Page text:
Sir Ronald Ross KCB
(1857-1932)

Died aged c. 75

Sir Ronald Ross KCB KCMG FRS FRCS (13 May 1857 – 16 September 1932), was a British medical doctor who received the Nobel Prize for Physiology or Medicine in 1902 for his work on the transmission of malaria, becoming the first British Nobel laureate, and the first born outside of Europe. His discovery of the malarial parasite in the gastrointestinal tract of a mosquito proved that malaria was transmitted by mosquitoes, and laid the foundation for the method of combating the disease. He was quite a polymath, writing a number of poems, published several novels, and composed songs. He was also an amateur artist and natural mathematician. He worked in the Indian Medical Service for 25 years. It was during his service that he made the groundbreaking medical discovery. After resigning from his service in India, he joined the faculty of Liverpool School of Tropical Medicine, and continued as Professor and Chair of Tropical Medicine of the institute for 10 years. In 1926 he became Director-in-Chief of the Ross Institute and Hospital for Tropical Diseases, which was established in honour of his works. He remained there until his death.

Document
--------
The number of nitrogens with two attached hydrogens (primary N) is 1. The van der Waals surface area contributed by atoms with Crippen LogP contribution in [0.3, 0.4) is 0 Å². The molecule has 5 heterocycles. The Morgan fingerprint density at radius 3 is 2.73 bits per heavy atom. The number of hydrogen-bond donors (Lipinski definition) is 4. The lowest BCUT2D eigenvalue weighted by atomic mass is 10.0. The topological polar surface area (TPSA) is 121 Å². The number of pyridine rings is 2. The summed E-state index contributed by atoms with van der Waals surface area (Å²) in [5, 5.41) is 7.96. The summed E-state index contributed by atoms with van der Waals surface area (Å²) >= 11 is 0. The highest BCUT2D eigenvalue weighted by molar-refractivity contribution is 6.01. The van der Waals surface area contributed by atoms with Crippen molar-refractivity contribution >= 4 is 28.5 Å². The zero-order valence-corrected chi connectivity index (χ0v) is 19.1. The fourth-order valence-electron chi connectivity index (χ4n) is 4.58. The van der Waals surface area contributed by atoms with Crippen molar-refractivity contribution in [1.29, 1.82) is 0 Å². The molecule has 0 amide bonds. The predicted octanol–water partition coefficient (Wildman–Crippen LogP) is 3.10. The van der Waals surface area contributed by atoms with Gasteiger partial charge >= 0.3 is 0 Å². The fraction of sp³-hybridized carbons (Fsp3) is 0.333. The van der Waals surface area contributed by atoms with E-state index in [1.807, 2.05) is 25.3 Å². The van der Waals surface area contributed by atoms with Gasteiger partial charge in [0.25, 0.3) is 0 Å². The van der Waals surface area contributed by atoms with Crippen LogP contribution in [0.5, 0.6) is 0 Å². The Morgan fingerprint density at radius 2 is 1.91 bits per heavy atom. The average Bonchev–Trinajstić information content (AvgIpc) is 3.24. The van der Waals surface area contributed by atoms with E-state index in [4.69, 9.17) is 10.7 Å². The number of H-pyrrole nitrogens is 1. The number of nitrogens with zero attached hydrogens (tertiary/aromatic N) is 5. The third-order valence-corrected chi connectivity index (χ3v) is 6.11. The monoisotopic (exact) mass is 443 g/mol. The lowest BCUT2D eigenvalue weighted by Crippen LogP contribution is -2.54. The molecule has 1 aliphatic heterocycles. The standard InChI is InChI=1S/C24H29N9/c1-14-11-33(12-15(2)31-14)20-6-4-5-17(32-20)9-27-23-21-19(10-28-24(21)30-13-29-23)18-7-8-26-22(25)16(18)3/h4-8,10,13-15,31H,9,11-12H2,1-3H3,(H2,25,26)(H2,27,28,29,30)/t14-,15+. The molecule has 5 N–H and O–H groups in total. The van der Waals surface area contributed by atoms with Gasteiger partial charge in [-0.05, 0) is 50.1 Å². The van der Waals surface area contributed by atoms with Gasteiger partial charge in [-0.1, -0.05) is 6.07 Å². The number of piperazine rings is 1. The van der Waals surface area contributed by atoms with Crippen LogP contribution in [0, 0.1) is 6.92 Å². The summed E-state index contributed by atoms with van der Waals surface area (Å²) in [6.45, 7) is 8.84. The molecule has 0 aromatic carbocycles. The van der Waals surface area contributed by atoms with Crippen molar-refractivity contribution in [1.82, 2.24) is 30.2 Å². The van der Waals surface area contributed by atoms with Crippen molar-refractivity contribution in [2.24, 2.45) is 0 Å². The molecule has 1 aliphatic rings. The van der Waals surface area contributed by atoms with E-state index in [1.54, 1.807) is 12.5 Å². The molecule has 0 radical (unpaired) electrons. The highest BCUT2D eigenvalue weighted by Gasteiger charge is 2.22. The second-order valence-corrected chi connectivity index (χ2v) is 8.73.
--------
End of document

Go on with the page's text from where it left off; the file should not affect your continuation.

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Commemorated on 3 plaques

Sir Ronald Ross 1857-1932 Nobel laureate and discoverer of the mosquito transmission of malaria lived here

18 Cavendish Square, Westminster, W1, London, United Kingdom where they lived

Sir Ronald Ross discoverer of the mosquito transmission of malaria worked here

University Quadrangle, University of Liverpool, Liverpool, United Kingdom where they worked

In the small laboratory 70 yards to the south east of this gate Surgeon Major Ronald Ross IMS in 1898 discovered the manner in which malaria is conveyed by mosquitos

Ronald Ross Memorial, Kolkata, India where they worked near